Workload expectations also pushing Kiwi rate above global average
The need to always remain online is hitting the mental health of employees hard, according to a new report, as many feel pressured to stay connected even after their normal work hours.
A survey by Unispace among 500 workers and 250 senior managers revealed that the expectation to always be online even at home is driving burnout for 39% of the respondents. This is just behind the 50% who cited workload expectations as reason for burnout.
As a result, 70% of Kiwis had suffered from burnout, much higher than the 59% global average, Stuff reported, citing Unispace data.
"Employers and employees alike are having a hard time adjusting to hybrid working arrangements," said Harry Rowntree, Unispace New Zealand managing director, as quoted by Stuff.
Aside from pressure on workload and after-hours disconnection, previous research has also suggested that financial stress is negatively impacting mental health. The latest quarterly ELMO Employee Sentiment Index previously found that it hit the mental health of 57% of workers, physical health of 46%, and the productivity of 34%.
After-hours work pressures
The pressure to always remain available even after work hours was previously tackled in a poll by recruitment and workforce solutions specialists Hays.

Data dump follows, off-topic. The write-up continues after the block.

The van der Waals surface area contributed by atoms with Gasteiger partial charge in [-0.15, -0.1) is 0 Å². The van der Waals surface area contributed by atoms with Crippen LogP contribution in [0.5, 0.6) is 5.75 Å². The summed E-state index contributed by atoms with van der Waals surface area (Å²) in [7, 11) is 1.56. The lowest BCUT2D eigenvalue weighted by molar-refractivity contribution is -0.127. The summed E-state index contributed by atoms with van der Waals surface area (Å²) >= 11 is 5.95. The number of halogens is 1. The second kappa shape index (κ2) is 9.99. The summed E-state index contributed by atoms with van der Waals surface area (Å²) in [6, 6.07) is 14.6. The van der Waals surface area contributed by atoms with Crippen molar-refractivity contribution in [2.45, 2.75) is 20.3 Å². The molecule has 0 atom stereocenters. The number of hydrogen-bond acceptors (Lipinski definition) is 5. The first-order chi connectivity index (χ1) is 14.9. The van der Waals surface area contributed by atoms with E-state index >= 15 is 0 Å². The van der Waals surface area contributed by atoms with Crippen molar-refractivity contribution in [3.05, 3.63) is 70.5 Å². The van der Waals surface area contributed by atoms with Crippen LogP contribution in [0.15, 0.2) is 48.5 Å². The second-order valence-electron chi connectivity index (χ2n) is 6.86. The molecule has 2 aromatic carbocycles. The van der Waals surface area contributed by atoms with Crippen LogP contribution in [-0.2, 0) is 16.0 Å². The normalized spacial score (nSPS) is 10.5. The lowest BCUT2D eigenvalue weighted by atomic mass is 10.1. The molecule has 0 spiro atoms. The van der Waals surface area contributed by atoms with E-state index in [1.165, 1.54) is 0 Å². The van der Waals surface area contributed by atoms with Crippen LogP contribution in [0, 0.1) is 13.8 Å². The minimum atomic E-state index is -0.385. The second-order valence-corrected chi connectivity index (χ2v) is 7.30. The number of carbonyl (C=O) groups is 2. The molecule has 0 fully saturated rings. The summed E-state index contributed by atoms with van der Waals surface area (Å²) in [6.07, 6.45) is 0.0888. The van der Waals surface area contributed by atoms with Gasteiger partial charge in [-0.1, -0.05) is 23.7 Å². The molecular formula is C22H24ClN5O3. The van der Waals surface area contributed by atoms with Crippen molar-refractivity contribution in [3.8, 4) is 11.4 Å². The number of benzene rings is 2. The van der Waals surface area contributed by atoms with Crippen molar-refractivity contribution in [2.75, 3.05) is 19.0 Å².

In its survey among almost 25,000 New Zealand professionals, Hays found that 82% feel the pressure to remain connected even outside their normal working hours.
"The lines between work and personal time have blurred, with most professionals feeling some level of pressure to connect outside normal working hours," said David Trollope, managing director of Hays New Zealand.
Among those who said so, 46% said they "frequently" feel the pressure to work outside their normal hours, while 36% feel this "occasionally."
What can employers do?
To reduce the risk of burnout, Trollope urged employers to "reprioritise work-life balance" by developing strategies that will help employees disconnect.
"Establish clear policies and guidelines around after-hours work, including limiting after-hours emails and phone calls," the managing director said. "Foster a culture where employees feel comfortable setting boundaries and prioritising personal time. Lead by example and model healthy work boundaries."
Employees should also be encouraged to unplug from work when they are off the clock and should be urged to make use of their full annual leave entitlements.
"If needed, provide training to educate employees on the importance of work-life balance and how to manage their workload effectively," Trollope said.